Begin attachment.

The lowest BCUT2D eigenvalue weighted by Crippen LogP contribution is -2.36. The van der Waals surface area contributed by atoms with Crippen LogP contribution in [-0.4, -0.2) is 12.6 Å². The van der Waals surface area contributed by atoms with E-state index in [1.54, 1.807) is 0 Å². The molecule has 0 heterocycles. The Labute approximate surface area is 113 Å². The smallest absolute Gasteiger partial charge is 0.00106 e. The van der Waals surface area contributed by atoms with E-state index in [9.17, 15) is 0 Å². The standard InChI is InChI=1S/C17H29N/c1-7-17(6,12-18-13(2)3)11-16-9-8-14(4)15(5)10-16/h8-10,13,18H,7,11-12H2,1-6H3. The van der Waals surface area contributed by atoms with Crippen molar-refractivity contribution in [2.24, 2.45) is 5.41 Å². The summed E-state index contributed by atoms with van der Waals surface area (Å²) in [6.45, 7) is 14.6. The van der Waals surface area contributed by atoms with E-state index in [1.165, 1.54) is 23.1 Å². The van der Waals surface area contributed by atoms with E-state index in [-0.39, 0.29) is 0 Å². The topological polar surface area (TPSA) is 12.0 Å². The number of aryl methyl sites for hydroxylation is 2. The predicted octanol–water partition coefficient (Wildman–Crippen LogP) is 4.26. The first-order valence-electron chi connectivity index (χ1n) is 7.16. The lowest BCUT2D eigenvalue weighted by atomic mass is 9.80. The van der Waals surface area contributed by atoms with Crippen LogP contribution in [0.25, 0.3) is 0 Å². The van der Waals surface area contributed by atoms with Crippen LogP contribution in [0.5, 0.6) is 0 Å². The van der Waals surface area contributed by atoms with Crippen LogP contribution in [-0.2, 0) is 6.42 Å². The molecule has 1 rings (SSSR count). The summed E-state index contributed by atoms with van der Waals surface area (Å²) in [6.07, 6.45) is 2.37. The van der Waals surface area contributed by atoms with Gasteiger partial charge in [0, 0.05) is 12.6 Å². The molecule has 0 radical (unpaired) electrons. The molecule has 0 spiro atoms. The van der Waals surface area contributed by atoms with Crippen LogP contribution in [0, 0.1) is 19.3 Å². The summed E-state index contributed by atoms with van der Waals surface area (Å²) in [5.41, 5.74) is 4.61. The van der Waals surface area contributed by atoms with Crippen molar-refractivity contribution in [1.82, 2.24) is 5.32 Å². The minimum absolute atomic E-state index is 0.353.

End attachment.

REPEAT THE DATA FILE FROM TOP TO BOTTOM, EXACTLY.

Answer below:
The lowest BCUT2D eigenvalue weighted by Crippen LogP contribution is -2.36. The van der Waals surface area contributed by atoms with Crippen LogP contribution in [-0.4, -0.2) is 12.6 Å². The van der Waals surface area contributed by atoms with E-state index in [1.54, 1.807) is 0 Å². The molecule has 0 heterocycles. The Labute approximate surface area is 113 Å². The smallest absolute Gasteiger partial charge is 0.00106 e. The van der Waals surface area contributed by atoms with E-state index in [9.17, 15) is 0 Å². The standard InChI is InChI=1S/C17H29N/c1-7-17(6,12-18-13(2)3)11-16-9-8-14(4)15(5)10-16/h8-10,13,18H,7,11-12H2,1-6H3. The van der Waals surface area contributed by atoms with Crippen molar-refractivity contribution in [2.24, 2.45) is 5.41 Å². The summed E-state index contributed by atoms with van der Waals surface area (Å²) in [6.45, 7) is 14.6. The van der Waals surface area contributed by atoms with E-state index in [1.165, 1.54) is 23.1 Å². The van der Waals surface area contributed by atoms with E-state index in [-0.39, 0.29) is 0 Å². The topological polar surface area (TPSA) is 12.0 Å². The number of aryl methyl sites for hydroxylation is 2. The predicted octanol–water partition coefficient (Wildman–Crippen LogP) is 4.26. The first-order valence-electron chi connectivity index (χ1n) is 7.16. The lowest BCUT2D eigenvalue weighted by atomic mass is 9.80. The van der Waals surface area contributed by atoms with Crippen LogP contribution in [0.25, 0.3) is 0 Å². The van der Waals surface area contributed by atoms with Crippen LogP contribution in [0.5, 0.6) is 0 Å². The van der Waals surface area contributed by atoms with Crippen LogP contribution in [-0.2, 0) is 6.42 Å². The molecule has 1 rings (SSSR count). The summed E-state index contributed by atoms with van der Waals surface area (Å²) in [6.07, 6.45) is 2.37. The van der Waals surface area contributed by atoms with Gasteiger partial charge in [0, 0.05) is 12.6 Å². The molecule has 0 radical (unpaired) electrons. The molecule has 0 spiro atoms. The van der Waals surface area contributed by atoms with Crippen LogP contribution in [0, 0.1) is 19.3 Å². The summed E-state index contributed by atoms with van der Waals surface area (Å²) in [5.41, 5.74) is 4.61. The van der Waals surface area contributed by atoms with Crippen molar-refractivity contribution in [1.82, 2.24) is 5.32 Å². The minimum absolute atomic E-state index is 0.353.